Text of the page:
I’m a huge fan of learning from others. Especially when they’re people who walk the talk & have a great track record.
If you somehow missed the new online conference everyone’s talking about, there’s still a tiny bit of time to sign up. Registration closes tonight at midnight CDT.
The roster of folks sharing what they’ve learned in the trenches is pretty amazing. Here’s just a few:
- Jon Ferguson — Lead Teaching Pastor, Community Christian Church
- Darrel Girardier — Creative Director, Brentwood Baptist Church
- Casey Graham — CEO & Founder, The Rocket Company
- Jay Kranda — Online Campus Pastor, Saddleback Church
- Scott McClellan — Communications Pastor, Irving Bible Church (Former editor of COLLIDE Magazine & director of Echo Conference)
- Carlos Whittaker — Author & Church Communications Specialist
- Tim Schraeder — Social media ninja, led campaigns for Hillsong United
- Blaine Hogan — Creative Director, Willow Creek Community Church
- Haley Veturis — Social Media Artisan, Saddleback Church
- Emily Cummins — Associate Director of Communications & Branding, Central Christian Chuch
- Mark Clement — Founder & CEO, Big Picture Media Group
- Jason Inman — Content Developer, LifeChurch.tv
- (I’m talking about the Keys to Communicating Change)
** A couple of things to note **
1) All of the talks are TED-style… 10 mins or less of the best stuff
2) Speakers will be chatting live & answering questions w/participants DURING their talks
3) If your schedule on Wednesday is looking a little hairy, the talks will be available again after the event for participants so you can watch them later
4) A private Facebook group has been set up for participants. Folks are already connecting & learning from each other
5) They’re including a bonus Facebook Ads Training (Which apparently I could use, as I’ve been rejected 3x so far–Thankfully I’m not talking about that)
I’m really excited to see how this event turns out. If you’re thinking about jumping on board, I’d recommend it.
Ps: Did I mention registration ends tonight at midnight?
A lot of the folks in my circles tend to be leaders. Oftentimes Lead Pastors, Executive Pastors and Communication Directors. And some of these leaders have huge hearts to help others—and others really need to know about it. So if you haven’t already heard of unSeminary, this is a resource you definitely want to check out.
Founded by Rich Birch, Operations Pastor at Liquid Church, (and all around great guy) he offers up some great, practical resources to guide your church communications. Here’s a highlight reel of some of the goodies you’ll find:
I honestly haven’t come across another one-stop-shop that offers so much free, quality stuff as unSeminary. Rich was a fellow speaker at Collyde last year when we first met, and he did a great job of helping me keep the crazy at bay before my session started. He’s continued to impress me ever since.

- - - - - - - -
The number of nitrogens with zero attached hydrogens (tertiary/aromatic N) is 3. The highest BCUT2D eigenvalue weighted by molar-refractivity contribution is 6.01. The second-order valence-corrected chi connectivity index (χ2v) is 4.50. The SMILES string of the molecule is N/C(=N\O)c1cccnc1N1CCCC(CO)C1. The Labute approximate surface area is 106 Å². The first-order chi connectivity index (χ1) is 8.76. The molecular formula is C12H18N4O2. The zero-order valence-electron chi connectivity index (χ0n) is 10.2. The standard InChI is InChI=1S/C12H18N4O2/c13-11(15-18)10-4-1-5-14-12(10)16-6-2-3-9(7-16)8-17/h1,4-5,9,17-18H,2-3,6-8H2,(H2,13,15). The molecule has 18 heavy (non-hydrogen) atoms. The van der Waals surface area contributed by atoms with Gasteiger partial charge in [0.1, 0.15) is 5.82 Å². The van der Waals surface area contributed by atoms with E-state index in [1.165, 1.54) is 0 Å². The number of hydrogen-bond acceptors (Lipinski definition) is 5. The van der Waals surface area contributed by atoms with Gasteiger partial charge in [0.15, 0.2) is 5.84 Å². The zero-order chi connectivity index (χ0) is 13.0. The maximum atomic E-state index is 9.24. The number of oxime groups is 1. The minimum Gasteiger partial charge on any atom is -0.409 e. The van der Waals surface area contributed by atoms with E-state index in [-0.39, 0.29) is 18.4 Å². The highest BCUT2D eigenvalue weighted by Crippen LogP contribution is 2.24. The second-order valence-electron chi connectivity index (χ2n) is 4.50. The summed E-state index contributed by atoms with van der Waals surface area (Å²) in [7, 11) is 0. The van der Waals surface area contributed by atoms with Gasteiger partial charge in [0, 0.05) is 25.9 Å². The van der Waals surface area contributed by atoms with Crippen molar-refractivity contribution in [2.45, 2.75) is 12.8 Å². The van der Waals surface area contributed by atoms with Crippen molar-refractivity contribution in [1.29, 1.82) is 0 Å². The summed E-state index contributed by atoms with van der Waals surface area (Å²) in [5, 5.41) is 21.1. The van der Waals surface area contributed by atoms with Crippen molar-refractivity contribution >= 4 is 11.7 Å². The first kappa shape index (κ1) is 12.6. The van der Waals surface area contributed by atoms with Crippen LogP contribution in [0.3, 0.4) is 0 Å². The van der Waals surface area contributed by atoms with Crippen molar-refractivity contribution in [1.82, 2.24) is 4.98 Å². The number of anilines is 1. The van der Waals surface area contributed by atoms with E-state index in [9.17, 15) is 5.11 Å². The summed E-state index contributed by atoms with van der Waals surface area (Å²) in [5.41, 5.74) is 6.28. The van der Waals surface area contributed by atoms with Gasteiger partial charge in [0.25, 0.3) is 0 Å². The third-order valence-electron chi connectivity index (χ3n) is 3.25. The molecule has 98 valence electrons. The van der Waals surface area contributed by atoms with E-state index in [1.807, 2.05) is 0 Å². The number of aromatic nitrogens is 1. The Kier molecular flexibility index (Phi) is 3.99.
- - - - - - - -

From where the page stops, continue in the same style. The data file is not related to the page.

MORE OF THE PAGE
** Side note ** This is not an endorsed post. unSeminary is just a great resource and the world will be a better place if others know about it.
So you’re getting ready to launch a new brand.
You’ve got your new name, logo, signage, website, and social channels all locked up. Or do you?
It’s important to snag ALL the domains and social channels related to your brand that you possibly can. Even the ones you think you don’t need.
Otherwise you run the risk of what happened to Carly Fiorina, former president of Hewlett-Packard, who just announced her bid for the 2016 presidential race.
By failing to secure http://carlyfiorina.org/, someone else snagged it and is using it against her.
The devil is in the details, so make sure your resources aren’t being used to fight battles you can control.
A lot of people ask me this. Especially my marketplace friends making a billion dollars more than me.
“Isn’t working with nonprofits.. well, not… profitable?” they tend to wonder aloud.
(It’s not. But that’s not the point.)
It’s because I’m desperately hoping more churches will do this:
You can read the full story, along with everyone else who’s welcome at Our Lady of Lourdes Catholic Community here. (Hat tip to Jon Acuff for the post)
Best part is this doesn’t require a talented graphic designer. Or custom series graphics. Or a big print budget.
But I bet it’s insanely effective.
1) How would you help us solve this problem?
2) Who else have you helped?
3) What will it take to get us there? (time, budget, resources)
Don’t get me wrong. I understand where a Request for Proposal comes from and the purpose it can serve. But oftentimes an organization believes it needs to know HOW to solve the problem when creating the RFP and subsequently compares costs against executing that solution.
But it doesn’t matter which car we drive if we’re headed in the wrong direction. Don’t feel the pressure to figure out the how—That’s a big part of what you’re paying for.
Instead, tell them what needs to be fixed and look for a team that truly seeks to understand your needs, your culture and has the experience to back them up. Chances are high the proposed solution may not be what you expect but you’ll be delighted with the results.